But how to sell Mondavi on the site?
That's when Dorothy Lind, the Expo's CEO, and Block, a fierce fighter for Napa River renewal, went to work.
"We had to get Bob Mondavi committed to the Oxbow site and get Joe Vallerga willing to sell it," Block recalled.
"We said, 'Joe, you were born on the river. You worked on the river. This is the moment to give a legacy to the city,'" Block said.
To woo Mondavi, the women organized a now-legendary boat trip in May 1993 on two barges, with Mondavi, his wife, Margrit, and state Sen. Mike Thompson among the honored guests.
As the flat-hulled boats chugged upriver from the Fourth Street dock, "we staged a little theater," said Block, who wanted to evoke Napa history for the Mondavis.
A man in loincloth holding a large salmon appeared on the bank. Speaking in an Indian tongue, he cried out, "Welcome back to the river."
The salmon had been donated by grocer Vallerga.
A short distance later, a family dressed as Spanish rancheros, including a woman holding a baby, called out in Spanish, "Welcome back to the river."
The effect was dramatic, said Block, who was moved to tears. "We were getting into the story of this river."
Then, a coonskin-capped figure meant to represent the city's founder, Nathan Coombs, called out in English, "Welcome back to the river."
"Everybody melted," Block said.
At the Oxbow, near the Vallerga property, a Mexican child danced to a mariachi band. Again the message: Welcome back to the river.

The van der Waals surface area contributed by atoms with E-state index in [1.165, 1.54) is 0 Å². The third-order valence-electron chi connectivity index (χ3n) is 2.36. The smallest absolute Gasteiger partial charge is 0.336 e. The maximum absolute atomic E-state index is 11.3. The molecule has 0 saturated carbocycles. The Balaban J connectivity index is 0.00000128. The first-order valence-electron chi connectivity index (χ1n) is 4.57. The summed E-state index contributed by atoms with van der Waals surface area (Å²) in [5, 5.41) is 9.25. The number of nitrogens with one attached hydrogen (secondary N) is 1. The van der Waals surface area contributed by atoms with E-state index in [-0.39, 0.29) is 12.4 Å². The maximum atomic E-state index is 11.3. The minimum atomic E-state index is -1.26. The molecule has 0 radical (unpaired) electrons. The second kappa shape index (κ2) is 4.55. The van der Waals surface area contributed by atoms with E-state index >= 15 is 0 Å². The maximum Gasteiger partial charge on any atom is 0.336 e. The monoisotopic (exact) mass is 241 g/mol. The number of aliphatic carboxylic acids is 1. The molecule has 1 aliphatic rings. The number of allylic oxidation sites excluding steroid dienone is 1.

"That did it," said Block. When Mondavi finished the ride and prepared to leave, he was overheard saying, "Stop it. That's it. I'm not going further. That's it," she said.
It helped that Mondavi's wife, Margrit, had raised a family in Napa and had fond memories of shopping downtown and using the Napa City-Country Library, Block said.
Two months after the boat trip, Mondavi and Vallerga announced a deal. The Vallergas would sell their Oxbow property for the future home of Copia: The American Center for Wine, Food and the Arts.
Kevin Courtney can be reached at 256-2217 or at email@example.com
The long road to Copia
* 1988 — Robert Mondavi, a wine legend in his 75th year, has an ambitious idea. He wants to create a small institution to celebrate American accomplishments in wine, food and the arts.
* 1991— Having fleshed out the concept and committed $2 million in seed money, Mondavi seeks a location in the Napa Valley.
* April 1991 — Directors of the Napa Town and Country Fair make a pitch to build the "American Center for Wine and Culinary Arts" at the fairgrounds on Third Street.
* Spring 1993 — The Veterans Home in Yountville and the Napa fairgrounds are announced as finalists for the center.
* Spring 1993 — A new site emerges: 12 mostly undeveloped acres bordering the Napa River Oxbow on First Street owned by the Vallerga family.
* May 1993 — Napa supporters take Mondavi on a river tour of the Oxbow.
* July 1993 — American Center announces that Mondavi and the Vallergas have struck a deal to buy the property for $2.2 million.